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'Reacting to sudden change is all about the right mindset'

One of the hardest game situations to simulate in practice is what we've all come to know as "sudden change" situations. Duplicating the mindset of your defensive group after having to take the field with their backs to the wall after the offense coughs the ball up is nearly impossible to simulate during practice.

The Red Raiders, who have traditionally been known for their offensive prowess, currently rank in the top ten nationally in opponent's red zone conversions (3rd nationally - 47%), scoring defense (8th nationally - 14 points per game) and third down conversions (10th nationally - 27%).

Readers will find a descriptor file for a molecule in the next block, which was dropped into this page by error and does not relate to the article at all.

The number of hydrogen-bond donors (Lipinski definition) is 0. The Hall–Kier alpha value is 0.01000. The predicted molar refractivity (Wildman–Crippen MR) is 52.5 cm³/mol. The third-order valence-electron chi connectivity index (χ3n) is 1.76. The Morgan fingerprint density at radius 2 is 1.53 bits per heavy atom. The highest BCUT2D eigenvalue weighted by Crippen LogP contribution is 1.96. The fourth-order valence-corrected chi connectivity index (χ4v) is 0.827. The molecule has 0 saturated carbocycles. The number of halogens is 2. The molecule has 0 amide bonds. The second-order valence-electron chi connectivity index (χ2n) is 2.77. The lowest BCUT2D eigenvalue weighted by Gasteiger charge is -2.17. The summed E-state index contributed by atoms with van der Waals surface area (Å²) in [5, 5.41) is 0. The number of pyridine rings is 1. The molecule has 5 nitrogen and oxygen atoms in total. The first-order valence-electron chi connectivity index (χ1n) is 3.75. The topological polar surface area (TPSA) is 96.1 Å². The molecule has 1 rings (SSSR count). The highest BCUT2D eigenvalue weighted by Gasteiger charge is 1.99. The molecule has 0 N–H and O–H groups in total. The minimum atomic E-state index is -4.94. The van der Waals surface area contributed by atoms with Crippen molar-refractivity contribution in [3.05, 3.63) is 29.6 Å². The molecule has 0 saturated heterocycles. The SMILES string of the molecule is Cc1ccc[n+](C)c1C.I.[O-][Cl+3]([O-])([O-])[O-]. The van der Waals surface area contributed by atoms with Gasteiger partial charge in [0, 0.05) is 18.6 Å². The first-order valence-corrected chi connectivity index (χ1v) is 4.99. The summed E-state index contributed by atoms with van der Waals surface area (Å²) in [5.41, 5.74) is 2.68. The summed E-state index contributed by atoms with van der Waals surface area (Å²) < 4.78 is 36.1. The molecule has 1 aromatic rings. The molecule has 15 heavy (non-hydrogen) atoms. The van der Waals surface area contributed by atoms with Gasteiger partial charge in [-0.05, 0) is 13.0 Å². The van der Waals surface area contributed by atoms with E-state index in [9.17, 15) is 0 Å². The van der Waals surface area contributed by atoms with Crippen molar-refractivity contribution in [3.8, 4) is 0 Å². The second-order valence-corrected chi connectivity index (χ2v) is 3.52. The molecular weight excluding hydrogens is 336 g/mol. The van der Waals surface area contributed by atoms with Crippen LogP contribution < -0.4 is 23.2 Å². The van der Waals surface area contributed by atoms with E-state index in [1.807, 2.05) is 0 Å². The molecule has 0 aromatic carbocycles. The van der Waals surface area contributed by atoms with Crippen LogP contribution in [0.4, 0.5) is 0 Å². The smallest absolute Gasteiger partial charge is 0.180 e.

While the Texas Tech defense has been stout in a lot of areas, it's sudden change situations that have really changed the most this season, and that's in part because defensive coordinator Matt Wallerstedt and the rest of the Red Raider defensive staff see things a little differently when it comes to those sudden change situations.

For them, it's all about the mindset, and they've been able to get their guys to buy into that.

"Our guys have really bought into 'we don't really care where the ball is' and 'we can only control what we can control' mindset. So if the ball is put at the 20 yard line, let's go defend 20 yards."

Next time you're in a staff room and you're trying to figure out ways to simulate a sudden change in practice, take coach Wallerstedt's advice and focus on the mindset of your defensive unit. After all, the defensive mindset is something you can control and instill in your guys, while sudden changes are a part of football that aren't going anywhere, and are something that you can't control.